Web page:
Inspired by the lessons of her mother, Paula Otto, a 1983 West Virginia University P.I. Reed School of Journalism alumna, has created a new scholarship in her mother’s name.Otto and her mother, Irene Vargo Otto, worked together to create a scholarship fund to benefit School of Journalism students. Vargo Otto passed away last month, and Paula Otto has formally established the “Vargo-Otto Student Scholarship” in her mother’s honor.
Otto says this scholarship is special because they started it together, and her mother was pleased to contribute to the fund before she passed away last month.
“Education was very important to my mother. She and my father always had the expectation that all four of their children would go to college,” said Otto. “We all were expected to have good grades and to apply for scholarships.”Otto currently is the executive director of the Virginia Lottery, a position she assumed in 2008. She began her career, however, as a reporter/anchor at WDTV in Bridgeport/Clarksburg and then moved on to WTVR-TV in Richmond, Virginia, where she stayed until June 1988. Her coverage of the Virginia Lottery debate is what sparked her interest in working for a start-up government agency.
Otto served as a member of the original team who worked to start the new state agency after the Lottery was approved in Virginia. As the Lottery’s first Director of Public Affairs, she was a prominent player, helping to shape and protect the Lottery’s public image.
In 1997, Otto left the Lottery to accept a faculty position at Virginia Commonwealth University, eventually rising to the position of Associate Director of the School of Mass Communications. Eleven years later, she was tapped to return to and lead the Lottery as executive director.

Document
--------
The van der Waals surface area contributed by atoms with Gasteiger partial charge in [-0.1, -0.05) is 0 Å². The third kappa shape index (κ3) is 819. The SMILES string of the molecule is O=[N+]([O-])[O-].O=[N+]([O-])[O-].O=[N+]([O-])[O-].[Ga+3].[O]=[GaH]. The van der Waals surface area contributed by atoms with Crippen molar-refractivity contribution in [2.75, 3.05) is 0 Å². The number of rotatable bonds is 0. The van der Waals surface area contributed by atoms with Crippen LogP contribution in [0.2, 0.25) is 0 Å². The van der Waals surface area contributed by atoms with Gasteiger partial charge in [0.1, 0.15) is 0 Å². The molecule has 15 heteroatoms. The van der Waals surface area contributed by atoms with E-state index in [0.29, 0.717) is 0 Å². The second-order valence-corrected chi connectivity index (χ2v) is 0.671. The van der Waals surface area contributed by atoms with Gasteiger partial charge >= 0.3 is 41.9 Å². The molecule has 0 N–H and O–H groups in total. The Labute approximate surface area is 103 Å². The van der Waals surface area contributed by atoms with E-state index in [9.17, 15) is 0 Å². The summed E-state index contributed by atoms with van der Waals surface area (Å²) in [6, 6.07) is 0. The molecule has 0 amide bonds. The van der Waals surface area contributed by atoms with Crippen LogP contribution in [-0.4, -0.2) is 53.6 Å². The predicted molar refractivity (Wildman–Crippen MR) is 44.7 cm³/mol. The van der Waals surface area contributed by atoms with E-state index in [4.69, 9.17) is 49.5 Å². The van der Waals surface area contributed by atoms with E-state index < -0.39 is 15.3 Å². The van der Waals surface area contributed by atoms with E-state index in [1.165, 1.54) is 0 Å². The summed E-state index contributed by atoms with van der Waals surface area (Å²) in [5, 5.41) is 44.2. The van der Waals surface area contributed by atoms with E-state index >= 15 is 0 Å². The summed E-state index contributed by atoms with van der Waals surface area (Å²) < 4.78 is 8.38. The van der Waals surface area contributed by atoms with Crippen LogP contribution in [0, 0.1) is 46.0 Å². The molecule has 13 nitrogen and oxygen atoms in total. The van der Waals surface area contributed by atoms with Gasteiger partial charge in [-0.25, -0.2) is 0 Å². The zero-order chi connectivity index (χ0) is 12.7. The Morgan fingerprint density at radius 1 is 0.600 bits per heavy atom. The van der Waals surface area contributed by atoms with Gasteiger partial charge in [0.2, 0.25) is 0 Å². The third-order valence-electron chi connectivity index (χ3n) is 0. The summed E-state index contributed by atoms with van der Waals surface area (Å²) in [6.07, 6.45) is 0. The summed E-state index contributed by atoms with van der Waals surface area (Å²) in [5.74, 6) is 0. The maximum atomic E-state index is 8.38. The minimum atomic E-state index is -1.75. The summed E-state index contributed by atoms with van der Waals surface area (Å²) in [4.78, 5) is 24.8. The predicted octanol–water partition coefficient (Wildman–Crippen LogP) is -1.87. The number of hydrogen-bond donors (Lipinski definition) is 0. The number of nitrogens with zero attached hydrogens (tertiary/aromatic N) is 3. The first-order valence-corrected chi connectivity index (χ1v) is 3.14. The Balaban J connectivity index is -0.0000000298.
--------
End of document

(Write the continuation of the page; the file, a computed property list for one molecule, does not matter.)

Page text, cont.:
Otto says her mother always told her there shouldn’t be any limitations when it comes to choosing a career.
“I remember as a child talking about careers and career choices, and my mother always told us ‘you can be whatever you want to be,’” said Otto. “My siblings and I all took various career paths, and a lot of that was due to our parents encouraging us to do what we were passionate about.”
Her mother, Irene Vargo Otto, was born in Ida May. After graduating as valedictorian of her class from Farmington High School in West Virginia, she moved to Baltimore, Maryland, to work as a claims examiner for the Social Security Administration.
Vargo Otto continued her education, taking courses at Loyola University and George Mason University and was active in many organizations. She had several careers, including Arlington County election official with tenure as the chief election officer for her precinct and a tour guide for Guide Service of Washington, D.C., giving tours in both English and her native Hungarian. She also had a long and successful career as a real estate agent.
Earlier this month, the Richmond, Virginia, Chapter of Public Relations Society of America honored Paula Otto with the Thomas Jefferson Award for Excellence in Public Relations, recognizing the extraordinary achievement of a seasoned public relations practitioner working in the Greater Richmond metropolitan region. As the award recipient, Otto also received a $1,000 gift, which she has pledged to the new scholarship fund.
Those interested in establishing a student scholarship at the WVU P.I. Reed School of Journalism may contact Director of Development Luella Gunter at firstname.lastname@example.org or visit the School’s website.
The gift was made in conjunction with “A State of Minds: The Campaign for West Virginia’s University.” The $750-million comprehensive campaign being conducted by the WVU Foundation on behalf of the University runs through December 2015. For more information on “A State of Minds” visit http://www.astateofminds.com/.